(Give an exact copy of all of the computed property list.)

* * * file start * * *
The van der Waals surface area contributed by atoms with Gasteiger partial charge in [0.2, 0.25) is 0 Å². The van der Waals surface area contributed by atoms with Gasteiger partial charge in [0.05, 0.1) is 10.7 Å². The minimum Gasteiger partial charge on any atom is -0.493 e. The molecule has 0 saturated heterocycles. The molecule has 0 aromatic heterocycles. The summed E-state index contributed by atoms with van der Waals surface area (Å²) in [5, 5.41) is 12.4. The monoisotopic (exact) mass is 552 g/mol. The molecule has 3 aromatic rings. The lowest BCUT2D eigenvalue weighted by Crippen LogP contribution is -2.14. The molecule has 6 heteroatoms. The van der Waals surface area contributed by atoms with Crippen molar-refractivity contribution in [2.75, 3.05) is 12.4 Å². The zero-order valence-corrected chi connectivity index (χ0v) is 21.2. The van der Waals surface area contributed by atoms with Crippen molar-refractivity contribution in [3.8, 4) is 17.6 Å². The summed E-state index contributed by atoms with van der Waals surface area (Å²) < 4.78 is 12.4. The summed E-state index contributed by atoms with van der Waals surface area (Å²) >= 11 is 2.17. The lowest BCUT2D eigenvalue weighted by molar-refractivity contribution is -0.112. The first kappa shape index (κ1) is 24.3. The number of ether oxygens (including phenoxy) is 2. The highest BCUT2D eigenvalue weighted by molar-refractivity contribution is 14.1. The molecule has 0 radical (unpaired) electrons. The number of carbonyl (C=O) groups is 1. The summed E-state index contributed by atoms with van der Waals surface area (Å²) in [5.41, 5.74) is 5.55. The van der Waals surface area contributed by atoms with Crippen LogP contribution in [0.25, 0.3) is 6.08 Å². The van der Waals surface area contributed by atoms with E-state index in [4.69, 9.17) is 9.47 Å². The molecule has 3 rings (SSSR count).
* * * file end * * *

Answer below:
The van der Waals surface area contributed by atoms with Gasteiger partial charge in [0.2, 0.25) is 0 Å². The van der Waals surface area contributed by atoms with Gasteiger partial charge in [0.05, 0.1) is 10.7 Å². The minimum Gasteiger partial charge on any atom is -0.493 e. The molecule has 0 saturated heterocycles. The molecule has 0 aromatic heterocycles. The summed E-state index contributed by atoms with van der Waals surface area (Å²) in [5, 5.41) is 12.4. The monoisotopic (exact) mass is 552 g/mol. The molecule has 3 aromatic rings. The lowest BCUT2D eigenvalue weighted by Crippen LogP contribution is -2.14. The molecule has 6 heteroatoms. The van der Waals surface area contributed by atoms with Crippen molar-refractivity contribution in [2.75, 3.05) is 12.4 Å². The zero-order valence-corrected chi connectivity index (χ0v) is 21.2. The van der Waals surface area contributed by atoms with Crippen molar-refractivity contribution in [3.8, 4) is 17.6 Å². The summed E-state index contributed by atoms with van der Waals surface area (Å²) < 4.78 is 12.4. The summed E-state index contributed by atoms with van der Waals surface area (Å²) >= 11 is 2.17. The lowest BCUT2D eigenvalue weighted by molar-refractivity contribution is -0.112. The first kappa shape index (κ1) is 24.3. The number of ether oxygens (including phenoxy) is 2. The highest BCUT2D eigenvalue weighted by molar-refractivity contribution is 14.1. The molecule has 0 radical (unpaired) electrons. The number of carbonyl (C=O) groups is 1. The summed E-state index contributed by atoms with van der Waals surface area (Å²) in [5.41, 5.74) is 5.55. The van der Waals surface area contributed by atoms with Crippen LogP contribution in [0.25, 0.3) is 6.08 Å². The van der Waals surface area contributed by atoms with E-state index in [4.69, 9.17) is 9.47 Å². The molecule has 3 rings (SSSR count).